Lincoln Land Dev., LLP v. City of Lincoln, 20180117

Citation924 N.W.2d 426
Decision Date15 March 2019
Docket NumberNo. 20180117,20180117
Parties LINCOLN LAND DEVELOPMENT, LLP, Plaintiff and Appellee v. CITY OF LINCOLN, Defendant and Appellant
CourtUnited States State Supreme Court of North Dakota

924 N.W.2d 426

LINCOLN LAND DEVELOPMENT, LLP, Plaintiff and Appellee
v.
CITY OF LINCOLN, Defendant and Appellant

No. 20180117

Supreme Court of North Dakota.

Filed March 15, 2019


Paul R. Sanderson (argued) and William J. Behrmann (on brief), Bismarck, ND, for plaintiff and appellee.

Randall J. Bakke (argued) and Bradley N. Wiederholt (appeared), Bismarck, ND, for defendant and appellant.

Crothers, Justice.

924 N.W.2d 429
¶1] The City of Lincoln appeals from a district court’s amended judgment awarding damages and attorney fees for taking land owned by Lincoln Land Development, LLP. We affirm the taking decision, award of attorney fees, and remand to consider awarding attorney fees on appeal.

I

[¶2] In the mid-1980s the City of Lincoln established a narrow, two-tire-track dirt road over private property to access its wastewater treatment site. In 2005 Lincoln Land Development purchased the property. In 2011 the City improved the dirt road by raising the road profile, widening the road top, constructing ditches, installing culverts and completing gravel resurfacing to standardize the width and height of the road. The City did not obtain permission from Lincoln Land Development before commencing the improvement project and did not initiate eminent domain proceedings.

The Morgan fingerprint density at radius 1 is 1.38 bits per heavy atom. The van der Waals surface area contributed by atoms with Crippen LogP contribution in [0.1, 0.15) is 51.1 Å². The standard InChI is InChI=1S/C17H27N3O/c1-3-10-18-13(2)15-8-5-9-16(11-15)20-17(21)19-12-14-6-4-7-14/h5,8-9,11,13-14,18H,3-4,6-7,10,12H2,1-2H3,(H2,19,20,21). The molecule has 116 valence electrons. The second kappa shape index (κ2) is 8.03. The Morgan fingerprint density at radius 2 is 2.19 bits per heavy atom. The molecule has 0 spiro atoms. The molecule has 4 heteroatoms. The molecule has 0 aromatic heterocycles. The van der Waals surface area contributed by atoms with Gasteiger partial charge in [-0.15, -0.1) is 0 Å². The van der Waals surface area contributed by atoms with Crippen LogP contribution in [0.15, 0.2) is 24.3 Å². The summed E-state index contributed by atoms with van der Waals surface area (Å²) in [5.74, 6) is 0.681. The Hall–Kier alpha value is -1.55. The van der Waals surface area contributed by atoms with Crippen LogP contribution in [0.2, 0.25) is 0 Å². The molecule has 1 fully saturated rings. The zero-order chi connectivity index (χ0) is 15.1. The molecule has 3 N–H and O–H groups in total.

[¶3] Lincoln Land Development sued the City in February 2015 for inverse condemnation, trespass and nuisance relating to the City’s 2011 improvement of the road. Lincoln Land Development moved to amend its complaint to assert claims relating to increased surface water drainage and damages caused by stormwater retention. The City denied a taking occurred and raised affirmative defenses, including claiming a public easement through prescriptive use, the existence of an express or implied easement, an easement by estoppel, or a government mandate required the project.

[¶4] The district court found Lincoln Land Development’s claims of nuisance and trespass were time-barred and dismissed them with prejudice in March 2015. In September 2017 a bench trial was held and claims based on increased surface water drainage, wetlands and stormwater retention ponds were dismissed. At the conclusion of the bench trial, the district court found that the City established a prescriptive easement in the pre-2011 road and that a taking occurred when additional property was used in the 2011 road improvement. A jury subsequently determined the value of the taking was $8,924.00 plus interest. The district court subsequently granted Lincoln Land Development’s motion for attorney fees of $122,705.50. The City appeals.